Monday, December 28, 2015

Improvidence of Light

Dark of the Year, I
—Photo by Taylor Graham

—Taylor Graham, Placerville, CA

Morning fog’s settled in with rain.
Can’t tell where we’re going or where we’ve
come from.
Rain’s settled in to soil, muddying footprints
till earth can hold no more. The rain still raining
hustles down creek that’s been dry
since March.
A watershed knows directions, carrying
everything down, running away to sea.


—Taylor Graham

I wake to cold, dry wind, shiver
of bird-wings through the room, a dark
mistral—the master wind—
from another world. We’re improvident
of light this time of year, dawn late
and dim, gone too soon.
The old dog’s asleep in front of the dark
TV. Will he stir to the morning
report? Imported gifts for a passing season;
traffic and weather so far from
the trails of his life. All those years
he’d push nose-first into the wind
to catch its news on the fly.
Now he chases rabbits in his sleep.
Before she died, the mother-dog
floated through the house in my dream,
searching—for what?
The old dog rouses, the bright
of his brown gaze softened by years.
I stroke his furred crown,
wonder if he hears the master-wind
calling him weightless
as a homing bird to another land.

 Christmas Eve Hail
—Photo by Taylor Graham

—Taylor Graham

Bread rises, and fat of the steer is rendering
to tallow on the wood-burning stove. Morning’s
assembled dim as winter dawn. Its song spills
on the floor. Must she mop it up? Outside
it’s snowing, the black colt’s broken loose
again. She leaves water making magic steam
in the kettle. No time for close-to-the-fire.
Black skirts whipping her out the door—she
leans into it. The wind’s a quirt. Hoof- and boot-
steps tangling lines in snow. Where are
the men? On mountain paths, stones symbolize
journey, each obstacle a bookmark. That colt
will be a good horse someday. So many
unforeseens. The best striding out to meet them.


—Taylor Graham
Midnight comes in the open door.
Its crows speak: The guts of mortality are
kept in place by membranes
shimmery as leaf-fat that wishes to become
candles burning into a new year.
Syllable by syllable, one beloved name
after another becomes loss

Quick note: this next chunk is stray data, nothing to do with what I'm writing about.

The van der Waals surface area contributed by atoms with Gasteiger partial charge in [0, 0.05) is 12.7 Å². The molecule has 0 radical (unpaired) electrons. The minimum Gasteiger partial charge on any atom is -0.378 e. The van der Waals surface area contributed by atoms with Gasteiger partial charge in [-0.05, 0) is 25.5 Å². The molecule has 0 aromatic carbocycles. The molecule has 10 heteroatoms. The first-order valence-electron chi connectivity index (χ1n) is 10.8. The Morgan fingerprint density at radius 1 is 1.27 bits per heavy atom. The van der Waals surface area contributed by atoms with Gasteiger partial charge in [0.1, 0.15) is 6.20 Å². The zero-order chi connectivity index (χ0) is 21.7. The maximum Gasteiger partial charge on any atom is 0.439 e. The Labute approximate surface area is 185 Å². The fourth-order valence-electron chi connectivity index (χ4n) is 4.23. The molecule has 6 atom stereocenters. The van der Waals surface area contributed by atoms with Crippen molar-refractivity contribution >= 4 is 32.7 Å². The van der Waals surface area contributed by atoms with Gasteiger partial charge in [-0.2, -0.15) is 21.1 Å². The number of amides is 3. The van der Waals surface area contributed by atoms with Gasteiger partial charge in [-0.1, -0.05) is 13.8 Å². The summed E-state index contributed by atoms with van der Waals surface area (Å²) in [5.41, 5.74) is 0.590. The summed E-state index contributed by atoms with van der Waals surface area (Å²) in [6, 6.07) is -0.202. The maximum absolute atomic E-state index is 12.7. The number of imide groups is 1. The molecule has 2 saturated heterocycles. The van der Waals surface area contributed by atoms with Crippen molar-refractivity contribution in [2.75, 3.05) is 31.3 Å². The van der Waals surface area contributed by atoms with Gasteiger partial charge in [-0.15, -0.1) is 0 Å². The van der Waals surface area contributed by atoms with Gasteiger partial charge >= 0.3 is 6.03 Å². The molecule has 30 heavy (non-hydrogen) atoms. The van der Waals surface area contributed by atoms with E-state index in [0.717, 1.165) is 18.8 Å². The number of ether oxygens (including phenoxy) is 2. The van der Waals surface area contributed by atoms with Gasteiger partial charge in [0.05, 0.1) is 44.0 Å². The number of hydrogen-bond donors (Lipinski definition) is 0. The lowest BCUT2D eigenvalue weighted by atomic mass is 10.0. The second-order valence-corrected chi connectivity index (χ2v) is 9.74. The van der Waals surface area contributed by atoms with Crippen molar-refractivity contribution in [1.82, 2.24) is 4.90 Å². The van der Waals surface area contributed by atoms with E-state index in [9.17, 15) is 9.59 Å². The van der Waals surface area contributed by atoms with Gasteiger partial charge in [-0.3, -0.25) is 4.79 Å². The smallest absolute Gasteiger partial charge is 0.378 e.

surrounded by silence; disappeared
into the mysterious beckoning of sky.
That baroque of wind and storm clouds
reveals loose scree underfoot,
chance of a broken ankle; earth opening
like clouds. A scalpel-shaft of sun
lets light pour down.
Can the hand that severs
also replace the lost, shiny new as
January, as a titanium joint?
In gown and goggles Midnight leans over,
explaining how good slips into bad
and back again. You’ll wake up
somehow mended. Count blessings,
not asking how they turn out in the end.

 Dark of the Year, II
—Photo by Taylor Graham

We Nod God

—Sharon Mahany, Roseville, CA

      After Gwendolyn Brooks’ "We Real Cool"

We hang lights.  We
See sights.  We

Bake cakes.  We
Wrap gifts.  We

Buy tree.  We
Hurry.  We

Sing tune.  We
Pray soon.

 Birds, I
—Photo by Ann Privateer

—Ann Privateer, Davis, CA

Flying feathers preened to go
no hairless look for this bird
nor color clashing reds
staying powerfully jolly
and alert to gaze out the window
at pink wafts of sky ribbons
at perfect circles on the earth below
and not know the origins
of ruler-straight lines.


—Ann Privateer
recently, free flying
recalling feathered friends
propelled by jaunty winds
at the window and me
who sleeps and gazes
there at erosion, at rivers
beyond the cliffs, at circles
on the coffee table, and wonders
if landings are more intense.

 Birds, II
—Photo by Ann Privateer

—Kevin Jones, Elk Grove, CA

My grandfather would
Take us children
Out Christmas eve
Just before midnight
Just before the animals
Spoke.  Never heard
Them, but still.

He’d point out
The North Star, Orion’s
Belt, like we cared.
Though just before
We’d go inside, there’d
Be others: Skunk’s Tail,
Failed Mortarboard,
Napoleon’s Other Hand.

None exactly on the list,
But certainly vivid.  My
Grandfather looked
Resigned: he’d tried.

I looked
Between the hedges.
Annie, our neighbor,
The Stay-at-Home
Sister of the Cole Brothers’
Flying Circus, flashing
Up there, signs,
Myths, and constellations
That never were, but probably
Should have been.

I grinned at her, through
The bushes, as we often did.
She nodded, switched off
Her light and went inside.

I love astronomy, the things,
The potential, we can find
Up there.  It’s a beautiful starry
Night.  But the most beautiful—
What you see on your own.